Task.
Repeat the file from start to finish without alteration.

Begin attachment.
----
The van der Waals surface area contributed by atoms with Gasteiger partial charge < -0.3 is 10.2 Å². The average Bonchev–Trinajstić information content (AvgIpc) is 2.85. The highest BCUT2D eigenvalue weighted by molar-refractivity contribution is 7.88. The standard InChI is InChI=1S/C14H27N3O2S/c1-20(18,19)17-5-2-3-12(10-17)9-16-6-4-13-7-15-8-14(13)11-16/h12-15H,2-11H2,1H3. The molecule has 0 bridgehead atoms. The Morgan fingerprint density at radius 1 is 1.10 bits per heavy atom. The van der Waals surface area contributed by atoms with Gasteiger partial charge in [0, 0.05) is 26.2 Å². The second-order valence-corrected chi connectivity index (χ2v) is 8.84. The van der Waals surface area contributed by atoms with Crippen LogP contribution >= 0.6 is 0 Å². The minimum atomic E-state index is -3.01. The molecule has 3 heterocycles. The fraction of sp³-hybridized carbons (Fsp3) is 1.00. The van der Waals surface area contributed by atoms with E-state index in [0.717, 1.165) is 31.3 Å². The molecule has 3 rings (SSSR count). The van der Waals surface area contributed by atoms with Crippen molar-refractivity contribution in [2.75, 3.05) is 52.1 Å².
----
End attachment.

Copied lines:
The van der Waals surface area contributed by atoms with Gasteiger partial charge < -0.3 is 10.2 Å². The average Bonchev–Trinajstić information content (AvgIpc) is 2.85. The highest BCUT2D eigenvalue weighted by molar-refractivity contribution is 7.88. The standard InChI is InChI=1S/C14H27N3O2S/c1-20(18,19)17-5-2-3-12(10-17)9-16-6-4-13-7-15-8-14(13)11-16/h12-15H,2-11H2,1H3. The molecule has 0 bridgehead atoms. The Morgan fingerprint density at radius 1 is 1.10 bits per heavy atom. The van der Waals surface area contributed by atoms with Gasteiger partial charge in [0, 0.05) is 26.2 Å². The second-order valence-corrected chi connectivity index (χ2v) is 8.84. The van der Waals surface area contributed by atoms with Crippen LogP contribution >= 0.6 is 0 Å². The minimum atomic E-state index is -3.01. The molecule has 3 heterocycles. The fraction of sp³-hybridized carbons (Fsp3) is 1.00. The van der Waals surface area contributed by atoms with E-state index in [0.717, 1.165) is 31.3 Å². The molecule has 3 rings (SSSR count). The van der Waals surface area contributed by atoms with Crippen molar-refractivity contribution in [2.75, 3.05) is 52.1 Å².